Modern Quarrying Q1 2023


T he level of activity in the quarrying industry is directly linked to the level of infrastructure development and building, which in turn is directly linked to the growth of the economy. Recently, Econometrix economist Dr. Azar Jammine unpacked the national budget and outlook of the South African economy, in particular what will be spent in the construction industry and for infrastructure. For the quarrying industry, this will directly impact whether stockpiles get bigger or smaller, whether there will be more or fewer work shifts and whether there will be more or less investment in capital equipment to increase production. The event, hosted by AfriSam and attended by stakeholders from across the industry, soberly painted a picture of an industry crawling along, without hope of a solution anytime soon. The budget, presented by Finance Minister Enoch Godongwana in Parliamant boldly budgeted R903b for infrastructure in the medium term. But, even though this number may seem impressive, the reality is that it is done so in a context that makes it highly unlikely that the full budgeted amount will be spent. Dr. Jammine listed the many factors that will inhibit infrastructure development to


growth if it flourishes. But it is not. The number of building plans passed has been declining for non-residential construction, while the healthy growth that residential building had post COVID, has now cooled down with a decline in growth. Geographically the Western Cape is the one province in South Africa that has seen a significant increase in building plans passed. This has directly influenced the production of sand products in the area. Energy and Water & Sanitation have 17,5% and 14,7% of the total budget respectively, while Transport and Logistics accounts for 38,9% of the budget. If the plans to spend the budget within these sectors are implemented, the production of building materials and aggregates will increase significantly. However, despite Government’s promise of a pipeline of projects across various sectors that would have kept the supply chain healthy while creating jobs, not much progress has been made. If there was any growth at all, it was because companies were sustaining their own capital projects rather than state expenditure on infrastructure. A Seifsa report says that the ‘rollout of infrastructure generally has been very slow to non-existent.” And when projects were rolled out, they took on the form of “Big Bang orders” which overwhelmed local manufacturers and suppliers.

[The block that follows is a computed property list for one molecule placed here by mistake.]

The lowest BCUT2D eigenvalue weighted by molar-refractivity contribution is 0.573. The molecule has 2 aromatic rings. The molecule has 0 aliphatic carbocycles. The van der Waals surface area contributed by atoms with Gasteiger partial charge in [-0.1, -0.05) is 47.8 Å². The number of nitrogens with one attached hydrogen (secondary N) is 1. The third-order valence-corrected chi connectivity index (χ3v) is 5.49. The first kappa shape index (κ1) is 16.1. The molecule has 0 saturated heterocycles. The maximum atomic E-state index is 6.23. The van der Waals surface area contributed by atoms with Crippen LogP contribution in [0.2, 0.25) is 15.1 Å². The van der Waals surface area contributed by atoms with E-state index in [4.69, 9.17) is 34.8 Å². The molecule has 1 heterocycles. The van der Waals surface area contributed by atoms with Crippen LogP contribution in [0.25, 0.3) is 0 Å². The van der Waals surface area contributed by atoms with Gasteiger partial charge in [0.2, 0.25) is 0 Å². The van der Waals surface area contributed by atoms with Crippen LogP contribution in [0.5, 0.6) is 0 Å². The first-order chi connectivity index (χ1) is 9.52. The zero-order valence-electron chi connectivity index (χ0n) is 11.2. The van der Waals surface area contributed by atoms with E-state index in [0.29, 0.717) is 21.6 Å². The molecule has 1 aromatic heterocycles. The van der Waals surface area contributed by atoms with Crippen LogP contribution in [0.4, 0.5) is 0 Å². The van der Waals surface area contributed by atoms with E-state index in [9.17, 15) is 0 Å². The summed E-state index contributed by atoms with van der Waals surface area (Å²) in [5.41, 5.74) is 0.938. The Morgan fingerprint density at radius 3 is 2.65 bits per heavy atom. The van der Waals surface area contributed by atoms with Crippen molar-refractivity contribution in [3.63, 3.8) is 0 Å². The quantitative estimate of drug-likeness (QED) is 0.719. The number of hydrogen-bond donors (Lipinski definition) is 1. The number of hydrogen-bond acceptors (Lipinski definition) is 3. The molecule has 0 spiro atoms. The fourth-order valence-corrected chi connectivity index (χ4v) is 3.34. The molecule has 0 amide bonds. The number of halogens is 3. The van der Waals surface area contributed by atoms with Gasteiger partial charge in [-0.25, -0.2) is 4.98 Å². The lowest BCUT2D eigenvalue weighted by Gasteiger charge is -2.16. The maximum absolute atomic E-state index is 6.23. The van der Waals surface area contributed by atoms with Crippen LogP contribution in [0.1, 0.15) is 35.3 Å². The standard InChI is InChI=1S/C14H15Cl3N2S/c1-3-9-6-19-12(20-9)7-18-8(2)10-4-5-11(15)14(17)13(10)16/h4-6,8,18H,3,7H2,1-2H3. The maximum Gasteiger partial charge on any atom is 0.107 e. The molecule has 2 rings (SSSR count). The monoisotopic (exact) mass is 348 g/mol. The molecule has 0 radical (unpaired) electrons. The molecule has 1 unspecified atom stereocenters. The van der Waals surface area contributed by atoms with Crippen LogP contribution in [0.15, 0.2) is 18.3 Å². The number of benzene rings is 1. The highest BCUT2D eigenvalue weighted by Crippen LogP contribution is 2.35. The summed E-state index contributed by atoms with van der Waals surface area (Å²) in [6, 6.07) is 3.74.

unleash its potential of accelerating economic growth. These factors include endemic corruption, inefficient SEOs, low levels of investment mainly caused by the country’s energy insecurities and overregulation and bureaucracy that caused (and will cause) budgeted projects not becoming a reality. In Q3 of 2022, construction accounted for 2,6% of SA’s GDP. Despite this, it is one of the biggest sectors for employment as it is labour intensive. It employs 7,8% of all the labourers across sectors (utilities, mining, agriculture, transport, manufacturing, finance, trade and community & social services). It is a hugely important sector and can potentially significantly influence SA’s GDP

EDITOR Wilhelm du Plessis ADVERTISING Erna Oosthuizen DESIGN Ano Shumba


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The views expressed in this publication are not necessarily those of the editor or the publisher.

Wilhelm du Plessis – Editor



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